A priest must say “As much as I would naturally desire a spouse, my own children and grandchildren, my own home, a private life, a fulfilling career in whatever I am naturally good at, each day, and in each phase of my life, I as a priest must hear Christ’s call to freely and whole-heartedly sacrifice all those things, and replace them solely with Faith, Hope and Love, and in them and in them alone will I find my Peace and Joy and Fulfillment”

Boy, and all I can say to you is, some times, that’s not easy. We priests all need your prayers and support as much as you need ours.  And I want to thank everyone tonight for all the prayers and support you have given me these past ten years.  Yes, I’ve been here going on ten years – time flies!  Some of you are saying “When will he ever leave?”

Finally, Jesus tonight gives us the New Commandment, Love one another as I have loved you.

At the beginning of the Year of Faith last October, Pope Benedict issued a Letter called Porta Fidei, the Door of Faith.   In the letter he said ‘Faith without charity bears no fruit, while charity without faith would be a sentiment constantly at the mercy of doubt. Faith and charity each require the other; in such a way that each allows the other to set out along its respective path.’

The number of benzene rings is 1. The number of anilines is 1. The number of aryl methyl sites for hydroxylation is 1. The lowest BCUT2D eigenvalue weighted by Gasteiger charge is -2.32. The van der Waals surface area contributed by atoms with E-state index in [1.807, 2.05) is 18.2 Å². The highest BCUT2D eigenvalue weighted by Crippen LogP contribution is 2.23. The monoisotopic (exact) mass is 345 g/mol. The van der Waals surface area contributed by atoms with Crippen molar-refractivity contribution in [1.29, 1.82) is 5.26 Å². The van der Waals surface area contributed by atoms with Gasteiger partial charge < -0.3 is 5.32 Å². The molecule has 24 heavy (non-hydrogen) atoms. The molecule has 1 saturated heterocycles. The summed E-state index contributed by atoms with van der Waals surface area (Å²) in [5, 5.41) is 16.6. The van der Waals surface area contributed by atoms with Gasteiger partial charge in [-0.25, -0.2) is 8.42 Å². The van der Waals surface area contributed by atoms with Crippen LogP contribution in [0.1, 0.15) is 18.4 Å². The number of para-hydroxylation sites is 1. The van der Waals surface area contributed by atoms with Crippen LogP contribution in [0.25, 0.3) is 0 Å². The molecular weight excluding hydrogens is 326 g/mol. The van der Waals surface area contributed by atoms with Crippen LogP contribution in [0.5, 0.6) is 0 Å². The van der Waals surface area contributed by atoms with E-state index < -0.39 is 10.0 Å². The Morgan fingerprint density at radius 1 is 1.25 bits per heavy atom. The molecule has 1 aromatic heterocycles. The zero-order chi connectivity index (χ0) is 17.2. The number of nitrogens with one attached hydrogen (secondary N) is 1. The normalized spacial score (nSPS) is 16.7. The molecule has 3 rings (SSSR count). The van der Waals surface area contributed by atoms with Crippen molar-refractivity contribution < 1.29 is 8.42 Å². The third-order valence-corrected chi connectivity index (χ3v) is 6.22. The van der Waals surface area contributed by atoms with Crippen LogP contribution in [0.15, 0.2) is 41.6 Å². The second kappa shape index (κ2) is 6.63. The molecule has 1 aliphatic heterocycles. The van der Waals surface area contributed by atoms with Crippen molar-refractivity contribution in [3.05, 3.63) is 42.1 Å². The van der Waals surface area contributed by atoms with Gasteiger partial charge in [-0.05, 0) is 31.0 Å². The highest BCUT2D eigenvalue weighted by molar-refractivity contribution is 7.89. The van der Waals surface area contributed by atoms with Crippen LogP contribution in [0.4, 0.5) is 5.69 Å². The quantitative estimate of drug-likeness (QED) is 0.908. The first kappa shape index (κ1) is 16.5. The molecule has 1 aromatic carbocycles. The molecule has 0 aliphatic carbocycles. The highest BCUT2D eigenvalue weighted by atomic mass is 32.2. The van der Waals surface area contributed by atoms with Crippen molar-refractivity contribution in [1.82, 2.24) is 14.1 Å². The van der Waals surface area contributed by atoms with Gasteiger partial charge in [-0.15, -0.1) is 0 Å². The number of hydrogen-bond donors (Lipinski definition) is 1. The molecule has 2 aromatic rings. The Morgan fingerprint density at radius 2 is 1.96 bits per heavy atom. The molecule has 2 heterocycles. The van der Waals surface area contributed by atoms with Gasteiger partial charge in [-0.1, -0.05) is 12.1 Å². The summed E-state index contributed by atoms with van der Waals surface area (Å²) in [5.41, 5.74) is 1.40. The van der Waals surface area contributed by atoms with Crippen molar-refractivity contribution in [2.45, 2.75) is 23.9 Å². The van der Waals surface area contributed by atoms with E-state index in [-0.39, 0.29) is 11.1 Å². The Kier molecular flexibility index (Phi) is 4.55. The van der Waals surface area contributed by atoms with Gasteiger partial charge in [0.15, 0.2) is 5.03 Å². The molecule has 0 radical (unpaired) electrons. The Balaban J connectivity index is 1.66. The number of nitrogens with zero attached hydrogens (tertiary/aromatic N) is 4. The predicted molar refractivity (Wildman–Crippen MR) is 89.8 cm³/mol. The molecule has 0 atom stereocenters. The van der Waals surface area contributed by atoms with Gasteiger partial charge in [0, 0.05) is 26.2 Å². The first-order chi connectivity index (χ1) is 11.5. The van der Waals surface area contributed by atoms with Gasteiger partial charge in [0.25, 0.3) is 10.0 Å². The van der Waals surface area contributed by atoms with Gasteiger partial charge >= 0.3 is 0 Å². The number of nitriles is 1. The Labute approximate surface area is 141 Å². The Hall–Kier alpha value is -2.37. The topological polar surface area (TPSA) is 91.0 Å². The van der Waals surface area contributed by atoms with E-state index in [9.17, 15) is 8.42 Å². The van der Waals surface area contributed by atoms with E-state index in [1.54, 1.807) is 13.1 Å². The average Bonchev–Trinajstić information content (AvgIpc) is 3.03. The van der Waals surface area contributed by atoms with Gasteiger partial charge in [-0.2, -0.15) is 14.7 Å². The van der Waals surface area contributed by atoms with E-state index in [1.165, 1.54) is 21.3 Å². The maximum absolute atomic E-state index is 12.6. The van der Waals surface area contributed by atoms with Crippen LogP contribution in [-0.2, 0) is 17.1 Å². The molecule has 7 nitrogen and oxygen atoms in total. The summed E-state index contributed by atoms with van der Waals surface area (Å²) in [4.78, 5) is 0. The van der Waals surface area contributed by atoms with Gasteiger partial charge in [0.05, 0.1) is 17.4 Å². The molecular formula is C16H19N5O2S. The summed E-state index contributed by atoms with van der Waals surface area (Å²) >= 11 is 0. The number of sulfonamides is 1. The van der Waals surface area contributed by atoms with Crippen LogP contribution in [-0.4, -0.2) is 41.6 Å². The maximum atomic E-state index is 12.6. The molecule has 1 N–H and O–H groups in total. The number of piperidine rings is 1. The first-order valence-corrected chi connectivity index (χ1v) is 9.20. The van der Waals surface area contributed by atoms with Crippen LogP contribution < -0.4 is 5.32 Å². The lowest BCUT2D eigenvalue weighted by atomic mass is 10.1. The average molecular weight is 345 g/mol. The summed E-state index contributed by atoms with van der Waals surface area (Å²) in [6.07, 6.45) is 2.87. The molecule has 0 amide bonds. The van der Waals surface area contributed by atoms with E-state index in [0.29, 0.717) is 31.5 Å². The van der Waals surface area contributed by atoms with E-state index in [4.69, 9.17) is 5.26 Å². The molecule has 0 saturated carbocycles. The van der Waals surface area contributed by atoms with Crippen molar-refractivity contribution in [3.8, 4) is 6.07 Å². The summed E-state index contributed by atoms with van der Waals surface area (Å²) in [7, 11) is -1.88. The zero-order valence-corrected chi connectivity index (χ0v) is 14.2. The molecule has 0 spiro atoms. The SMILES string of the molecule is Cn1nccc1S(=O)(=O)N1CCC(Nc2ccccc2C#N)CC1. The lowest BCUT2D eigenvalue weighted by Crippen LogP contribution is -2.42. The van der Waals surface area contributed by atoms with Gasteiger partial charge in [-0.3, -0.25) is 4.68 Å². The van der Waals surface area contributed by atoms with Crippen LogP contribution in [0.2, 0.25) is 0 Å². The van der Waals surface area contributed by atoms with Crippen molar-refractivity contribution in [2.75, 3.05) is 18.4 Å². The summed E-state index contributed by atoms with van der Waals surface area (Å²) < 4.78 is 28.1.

And therefore it seems that our Catholic Church is greatly blessed to have Pope Francis, a man solidly Catholic in his Faith, and at the same time a man of great charity to the poor and to the common man and woman.

He truly is the Pope we need at this time.  The past two Popes needed to focus on relaying the foundations of our Catholic faith after the upheaval of Vatican II.  But now that the dust has settled and the Faith has been again firmly planted so that everyone knows just what the Catholic Church believes and hopes, now is the time we show the world how the Catholic Church loves.

May those three gifts given to us tonight, The Eucharist, the Priesthood, and the New Commandment, help us who are called to be the Church, to be the Light of the World and Salt of the Earth, to  Let faith, hope and charity, these three, and only these three remain among you, but the great of these is charity.